Steph and David had been a typical couple of arty, smart teenagers, discovering everything together and imagining that they were the only ones to ever think existential thoughts or contemplate living a life outside of the dreary precepts of capitalist conformity. David, with his Bristolian naivety and his wide-eyed openness to everything was like no-one else Steph had known. She recalled his shocked reaction to a French film they had seen – “It’s so morally bankrupt,” he had said, as if he expected all movies to be models of virtue and ethical probity. Another time, she found him in his college room burning aftershave in an ash tray and letting little pieces of flaming tissue paper float towards the ceiling. He wrote poems – tiny intricate little shards of ideas and images: brilliant, icy, riddles. He would shout “out of order” whenever he saw any grossly sexist behaviour. He agreed to go to bed with anyone who appeared to want him, men or women, though he admitted that homosexual relations gave him no pleasure and his interest in most of the women he slept with was relatively small. He was happiest sipping scolding hot coffee in a greasy café, near to his lodgings, watching the aged clientele arguing over horse races and the sovereignty of Poland.
And then, suddenly, during their second year at university, David disappeared. Steph had been busy with some of the lesbian crew for a while and had seen less of him, then, when she went to call, she was told by a neighbour that he had been taken home by his parents: “unwell”.
In this case, “unwell” meant mentally ill – something had slipped out of place; he was lost in paranoid delusions, talking ceaselessly about conspiracies and plots that were being hatched all about him. The newsreaders were speaking in code, telling him that he was the one to put things right; the road signs were pointing the way for him to go: he’d been found wandering the streets at four in the morning, insisting that he had to knock on a certain door at a certain time to reveal his destiny. All this Steph found out when she contacted David’s parents, talking with him was not an option.
“The thing is,” Steph said to me, sitting there outside the club in Queertown, “I feel such guilt about this: I really abandoned him. I mean, we wrote letters and spoke on the phone sometimes, but he was never fully well, always talking of things that could not be true. He had his plans, wanted to marry me, to come and live with me, to travel to South America with me … and I always gently put him off, held him at bay. His sparkling innocence had degenerated into confused emptiness. I did not know how to speak to him, how to be with him; I feared that I might be dragged into his corrupted, deranged world. He did nothing; he was paralysed by his illness – often depressed, sometimes troublesomely manic. I was backing away, backing away.”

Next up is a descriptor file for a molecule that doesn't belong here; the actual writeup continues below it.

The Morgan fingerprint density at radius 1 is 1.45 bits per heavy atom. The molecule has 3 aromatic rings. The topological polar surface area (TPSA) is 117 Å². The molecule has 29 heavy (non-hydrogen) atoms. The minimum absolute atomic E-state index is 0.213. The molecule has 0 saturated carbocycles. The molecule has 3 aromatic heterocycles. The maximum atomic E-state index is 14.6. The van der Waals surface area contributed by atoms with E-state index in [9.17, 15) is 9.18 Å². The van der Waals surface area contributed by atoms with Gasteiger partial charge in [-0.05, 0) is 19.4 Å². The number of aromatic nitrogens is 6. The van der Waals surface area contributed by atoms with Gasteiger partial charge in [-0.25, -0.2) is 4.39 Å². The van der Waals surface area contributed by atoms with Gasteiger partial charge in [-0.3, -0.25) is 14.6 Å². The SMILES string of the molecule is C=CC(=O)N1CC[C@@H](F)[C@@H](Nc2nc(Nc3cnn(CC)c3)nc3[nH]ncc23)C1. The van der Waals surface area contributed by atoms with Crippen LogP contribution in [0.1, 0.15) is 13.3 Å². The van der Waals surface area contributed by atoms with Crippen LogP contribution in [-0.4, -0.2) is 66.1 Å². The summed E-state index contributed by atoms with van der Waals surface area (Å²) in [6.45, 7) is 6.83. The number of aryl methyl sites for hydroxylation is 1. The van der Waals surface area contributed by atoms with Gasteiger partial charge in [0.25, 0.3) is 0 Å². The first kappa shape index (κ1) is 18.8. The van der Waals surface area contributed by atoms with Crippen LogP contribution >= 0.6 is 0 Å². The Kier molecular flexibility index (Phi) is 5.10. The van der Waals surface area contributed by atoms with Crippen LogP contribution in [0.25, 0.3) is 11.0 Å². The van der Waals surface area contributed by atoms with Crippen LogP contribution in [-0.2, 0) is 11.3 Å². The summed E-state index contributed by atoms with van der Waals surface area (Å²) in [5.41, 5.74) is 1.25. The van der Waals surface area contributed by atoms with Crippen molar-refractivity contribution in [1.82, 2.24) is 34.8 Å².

‘The Bewlay Brothers’ and the stories of Bowie and his schizophrenic half-brother seemed like echoes of Steph’s relationship with David. And she was haunted by her memories right now.
“Queertown makes his dreams real,” Steph contended. “But it also, sometimes, makes me feel that I have gone the same way as David – that this is all some kind of hallucination.”
“And what happened to David?” I asked compassionately.
“He died,” she said blankly. “And that’s one of the reasons why I have to stay here.”
She would not elaborate further, and I did not seek to push her. Anyhow, in Queertown, there was always an urge to move forward, move onwards, live the next scene: no-one regrets much for too long in Queertown.
But once you are on the outside again: you are all regret and little else. That’s why the pain is so great – all the suppressed misery floods back into you, through you, over you. Outside of Queertown, there is only regret.
That night had been all about Bowie’s genius, but the fear of a future tainted by regret was also in the air. Then I looked again at Steph and saw that she was grinning and delighted and fanciful – as if she had not mentioned her friend at all.
“Bowie blew my mind!” she screamed, leaping to her feet and charging off into the night.